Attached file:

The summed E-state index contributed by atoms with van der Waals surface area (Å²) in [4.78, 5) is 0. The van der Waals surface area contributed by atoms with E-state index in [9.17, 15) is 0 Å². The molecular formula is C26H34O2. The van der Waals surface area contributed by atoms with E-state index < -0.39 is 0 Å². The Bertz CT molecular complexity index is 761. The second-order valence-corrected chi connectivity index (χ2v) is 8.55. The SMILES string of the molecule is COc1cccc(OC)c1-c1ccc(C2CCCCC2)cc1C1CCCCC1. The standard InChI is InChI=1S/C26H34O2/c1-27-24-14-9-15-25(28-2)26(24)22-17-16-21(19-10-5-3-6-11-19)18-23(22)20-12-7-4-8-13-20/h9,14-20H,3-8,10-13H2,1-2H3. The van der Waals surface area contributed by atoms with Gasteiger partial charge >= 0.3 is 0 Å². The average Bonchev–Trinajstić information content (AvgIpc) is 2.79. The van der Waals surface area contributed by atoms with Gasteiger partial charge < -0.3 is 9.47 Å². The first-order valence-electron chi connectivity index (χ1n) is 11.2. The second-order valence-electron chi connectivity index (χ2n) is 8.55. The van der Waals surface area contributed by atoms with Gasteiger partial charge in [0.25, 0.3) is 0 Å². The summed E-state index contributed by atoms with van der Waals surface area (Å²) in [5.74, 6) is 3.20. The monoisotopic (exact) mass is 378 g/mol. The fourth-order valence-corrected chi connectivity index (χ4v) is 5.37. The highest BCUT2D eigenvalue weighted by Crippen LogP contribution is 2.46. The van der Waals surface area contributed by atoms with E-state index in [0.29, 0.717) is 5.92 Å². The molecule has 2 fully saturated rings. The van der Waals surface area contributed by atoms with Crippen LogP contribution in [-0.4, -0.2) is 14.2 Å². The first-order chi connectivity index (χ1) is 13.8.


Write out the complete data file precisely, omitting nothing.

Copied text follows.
The summed E-state index contributed by atoms with van der Waals surface area (Å²) in [4.78, 5) is 0. The van der Waals surface area contributed by atoms with E-state index in [9.17, 15) is 0 Å². The molecular formula is C26H34O2. The van der Waals surface area contributed by atoms with E-state index < -0.39 is 0 Å². The Bertz CT molecular complexity index is 761. The second-order valence-corrected chi connectivity index (χ2v) is 8.55. The SMILES string of the molecule is COc1cccc(OC)c1-c1ccc(C2CCCCC2)cc1C1CCCCC1. The standard InChI is InChI=1S/C26H34O2/c1-27-24-14-9-15-25(28-2)26(24)22-17-16-21(19-10-5-3-6-11-19)18-23(22)20-12-7-4-8-13-20/h9,14-20H,3-8,10-13H2,1-2H3. The van der Waals surface area contributed by atoms with Gasteiger partial charge >= 0.3 is 0 Å². The average Bonchev–Trinajstić information content (AvgIpc) is 2.79. The van der Waals surface area contributed by atoms with Gasteiger partial charge < -0.3 is 9.47 Å². The first-order valence-electron chi connectivity index (χ1n) is 11.2. The second-order valence-electron chi connectivity index (χ2n) is 8.55. The van der Waals surface area contributed by atoms with Gasteiger partial charge in [0.25, 0.3) is 0 Å². The summed E-state index contributed by atoms with van der Waals surface area (Å²) in [5.74, 6) is 3.20. The monoisotopic (exact) mass is 378 g/mol. The fourth-order valence-corrected chi connectivity index (χ4v) is 5.37. The highest BCUT2D eigenvalue weighted by Crippen LogP contribution is 2.46. The van der Waals surface area contributed by atoms with E-state index in [0.29, 0.717) is 5.92 Å². The molecule has 2 fully saturated rings. The van der Waals surface area contributed by atoms with Crippen LogP contribution in [-0.4, -0.2) is 14.2 Å². The first-order chi connectivity index (χ1) is 13.8.